We don’t get to cook too often but when we do, we like to do it up right! This wild game recipe will knock your socks off !!! This wild game recipe, more specifically venison recipe is for Venison Wellington. Throw some cheesy mashed potatoes with it and you will have one happy family!!
Wild Game Recipe: Ingredients
- 1 ½ lbs, trimmed loin
- 1 tbsp olive oil
- 1 ½ tbsp English mustard
- ½ stick butter
- 1 large shallot, finely chopped
- 1 garlic clove, crushed
- 1 lb mushrooms, finely chopped
- 1 tbsp finely chopped thyme leaves
- 1 tbsp finely chopped parsley
- 12 slices prosciutto
- flour for dusting
- 1 package puff pastry ( all -butter if possible)
- 2 egg yolks, beaten
- Dry the venison, then season well with salt and pepper to taste. Heat the oil in a frying pan and sear the meat all over for about 8 minutes. Brush with mustard, leave to cool, then chill for 20 minutes. Save any juice for the gravy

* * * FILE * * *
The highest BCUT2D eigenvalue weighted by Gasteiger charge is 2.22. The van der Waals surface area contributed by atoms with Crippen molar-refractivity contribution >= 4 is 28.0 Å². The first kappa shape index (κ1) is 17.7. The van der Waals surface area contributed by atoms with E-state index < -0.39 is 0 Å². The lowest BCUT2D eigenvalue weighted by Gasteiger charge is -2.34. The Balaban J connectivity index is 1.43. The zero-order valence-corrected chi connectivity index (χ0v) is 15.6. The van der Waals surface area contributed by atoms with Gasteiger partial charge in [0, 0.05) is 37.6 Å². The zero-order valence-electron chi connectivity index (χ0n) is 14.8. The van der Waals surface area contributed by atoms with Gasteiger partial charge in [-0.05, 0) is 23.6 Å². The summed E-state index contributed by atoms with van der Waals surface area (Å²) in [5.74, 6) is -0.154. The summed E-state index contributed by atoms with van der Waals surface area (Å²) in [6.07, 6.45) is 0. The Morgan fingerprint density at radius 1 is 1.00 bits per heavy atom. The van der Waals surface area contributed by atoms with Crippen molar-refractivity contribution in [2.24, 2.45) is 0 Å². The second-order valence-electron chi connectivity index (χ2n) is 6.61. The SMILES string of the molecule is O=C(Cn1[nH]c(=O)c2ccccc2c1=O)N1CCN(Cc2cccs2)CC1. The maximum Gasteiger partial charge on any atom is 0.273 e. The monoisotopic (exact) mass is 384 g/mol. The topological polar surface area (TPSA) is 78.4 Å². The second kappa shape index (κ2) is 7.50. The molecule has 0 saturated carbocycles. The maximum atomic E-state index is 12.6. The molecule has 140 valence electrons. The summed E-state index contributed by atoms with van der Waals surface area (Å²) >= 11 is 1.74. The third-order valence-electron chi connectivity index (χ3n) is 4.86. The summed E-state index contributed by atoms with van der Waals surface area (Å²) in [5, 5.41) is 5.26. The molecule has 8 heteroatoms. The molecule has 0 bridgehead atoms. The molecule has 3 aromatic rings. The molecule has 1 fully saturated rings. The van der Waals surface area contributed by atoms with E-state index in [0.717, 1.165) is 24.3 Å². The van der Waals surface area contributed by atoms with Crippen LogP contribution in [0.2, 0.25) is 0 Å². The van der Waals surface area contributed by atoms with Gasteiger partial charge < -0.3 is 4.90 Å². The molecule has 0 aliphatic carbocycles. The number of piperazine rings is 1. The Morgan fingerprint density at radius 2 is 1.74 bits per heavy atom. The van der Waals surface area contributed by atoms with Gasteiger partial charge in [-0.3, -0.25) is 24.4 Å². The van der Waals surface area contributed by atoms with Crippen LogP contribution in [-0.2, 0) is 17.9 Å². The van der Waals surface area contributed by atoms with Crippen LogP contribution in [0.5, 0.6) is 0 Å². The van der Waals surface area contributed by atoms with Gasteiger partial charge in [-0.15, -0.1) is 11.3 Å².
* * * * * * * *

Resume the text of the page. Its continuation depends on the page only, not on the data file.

- Melt the butter and soften the shallot and garlic. Add the mushrooms, herbs and seasoning, and cook for 10 minutes until you have a paste-like mixture. Add the brandy and cook until it’s evaporated. Leave to cool.
- Overlap 2-3 sheets of cling film on a clean surface and lay the prosciutto in 2 rows, slightly overlapping each slice. Spread the cooled mushroom past all over the prosciutto, creating a thin, even layer.
- Place the loin in the centre of the mushroom mixture. Using the edge of the cling film, carefully draw the layer of prosciutto and mushroom around the meat.
- Roll into a sausage shape, twisting the ends of the cling film as you do, to form a tigh log. Chill for 30-40 minutes to firm up.
- On a lightly floured surface, roll the pastry to a rectangle a little larger than a magazine, and trim the edges to neaten.
- Carefully unwrap the prosciutto parcel and lay in the middle of the pastry.
- Fold over the bottom half of the pastry. Lightly brush the rest of the sheet with beaten egg.
- Roll the whole thing around the meat to encase. Neatly fold under the shorter edges to create a parcel.
- Transfer to a baking sheet and, using your hands, smooth the pastry around the meat, pressing it firmly to avoid any air being trapped. Brush the pastry all over with beaten egg yolk.
- Chill for at least 30 minutes or up to 24 hours. Then, using the back of a knife, mark the pastry, being careful not to cut all the way through. Heat oven to 400 F